Vinicio, who likes to call himself “El Principe,” was a longtime secret business associate of Grima Wormtongue (aka JVR) in a partnership which sold military equipment to the armed forces during the 1980s.
Their “business model” was based on extortion and media terrorism. This is how it worked:
Prince Vinicio would approach military procurement officers to offer his products. If Vinicio was rejected, Grima Wormtongue would use his newspaper column in El Universal and his weekly television show to accuse uncooperative officers of being corrupt. Even if the charges were subsequently disproved by the Defense Ministry, corruption allegations against an officer were more than sufficient to kill careers.
There’s a saying in the FAN about The Prince and Grima Wormtongue: Whenever an officer has a sculpture made by Grima’s wife in his office or home, it’s a safe bet that the officer in question was extorted, turned and corrupted.
Parsifal was a longtime real estate development partner of Miguel Henrique Otero (aka Bobolongo).
Parsifal’s mission was to keep tabs on what the country’s business elites were discussing amongst themselves through his business associate Bobolongo.
Was Bobolongo aware that his longtime partner was a chavista mole? We think not.
Vinicio’s mission was to create a coup conspiracy and entrap everyone he could in the plot.
He succeeded beyond Chavez’s wildest hopes because he entrapped two very big fish: Pedro Carmona and Carlos Ortega.
Readers may recall that then-CTV President Carlos Ortega planned to lead a massive protest march against Chavez on 27 February 2002, the anniversary of the day the “Caracazo” exploded in February 1989 after then-President Carlos Andres Perez unwisely increased gasoline prices.
However, on 22 February 2002 a meeting took place in an office in eastern Caracas owned by Perez Recao.
Some of the individuals present at this meeting included Prince Vinicio, Perez Recao, Poggioli, Molina Tamayo, and others including Carmona and Ortega.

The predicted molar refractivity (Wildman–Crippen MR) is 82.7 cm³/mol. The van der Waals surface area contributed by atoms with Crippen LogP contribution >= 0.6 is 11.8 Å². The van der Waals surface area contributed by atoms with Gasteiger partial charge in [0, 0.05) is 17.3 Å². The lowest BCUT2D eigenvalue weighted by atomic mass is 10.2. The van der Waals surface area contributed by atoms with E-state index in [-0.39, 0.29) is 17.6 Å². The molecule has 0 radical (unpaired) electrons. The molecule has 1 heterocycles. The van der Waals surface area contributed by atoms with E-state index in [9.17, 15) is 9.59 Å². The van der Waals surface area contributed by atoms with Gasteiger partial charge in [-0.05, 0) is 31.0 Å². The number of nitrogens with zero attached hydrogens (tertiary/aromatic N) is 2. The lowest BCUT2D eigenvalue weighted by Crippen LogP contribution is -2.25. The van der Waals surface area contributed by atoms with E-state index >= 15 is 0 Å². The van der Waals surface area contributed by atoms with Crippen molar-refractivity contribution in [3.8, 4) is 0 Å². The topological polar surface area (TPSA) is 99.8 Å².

Poggioli brought to the meeting an army officer who shall remain nameless because he was never involved in any conspiracies.
But it was absolutely essential for Chavez’s grand scheme that this officer be entrapped in the self-coup which Chavez was manipulating through Prince Vinicio and Grima Wormtongue, because his involvement would have given Chavez conspiratorial “links” between Venezuela’s army and the US government.
Prince Vinicio hosted the meeting, making a detailed presentation of how the coup would be executed.
The officer listened disbelievingly, and when Prince Vinicio finished this officer told the group, basically, that they were 1) insane, 2) that the army would never support this harebrained scheme, 3) that all sectors of Venezuela’s democratic society (and the US government) also would condemn it, and 4) that it was very clear – given Prince Vinicio’s involvement – that the conspiracy was a Chavez-instigated self-coup in which all the persons present in the room would be implicated and jailed.
When he finished telling the group they were nuts, the officer stormed out of the meeting with Poggioli running to catch up.
As a result, the self-coup was called off.
However, events on 11 April 2002 resuscitated the self-coup.
Prince Vinicio had disappeared from the scene before 11 April happened.
But witless players like Molina Tamayo, Poggioli and Carmona forged ahead, making self-interested alliances that united key actors in this group, the broken bats group and Carmona’s Caldera-backed plotters into what became Pedro El Breve’s short-lived regime.
Did Rafael Caldera know of the plot gestated inside his inner circle?
Probably not, but Venezuelans should be aware that it was Rafael Caldera who legitimized Chavez’s failed coup attempt on 4 February 1992, thus positioning Caldera for re-election as president of Venezuela in 1993.
It was Caldera who pardoned Chavez in 1994 without banning him from electoral politics for life, thus positioning Chavez to be elected president of Venezuela at the end of 1998.
And it was Caldera’s inner circle which double-crossed Venezuelan democracy and civil society overnight on 11-12 April, 2002, thus setting in motion Chavez’s return to power despite the mass murder perpetrated in downtown Caracas by his armed Bolivarian thugs.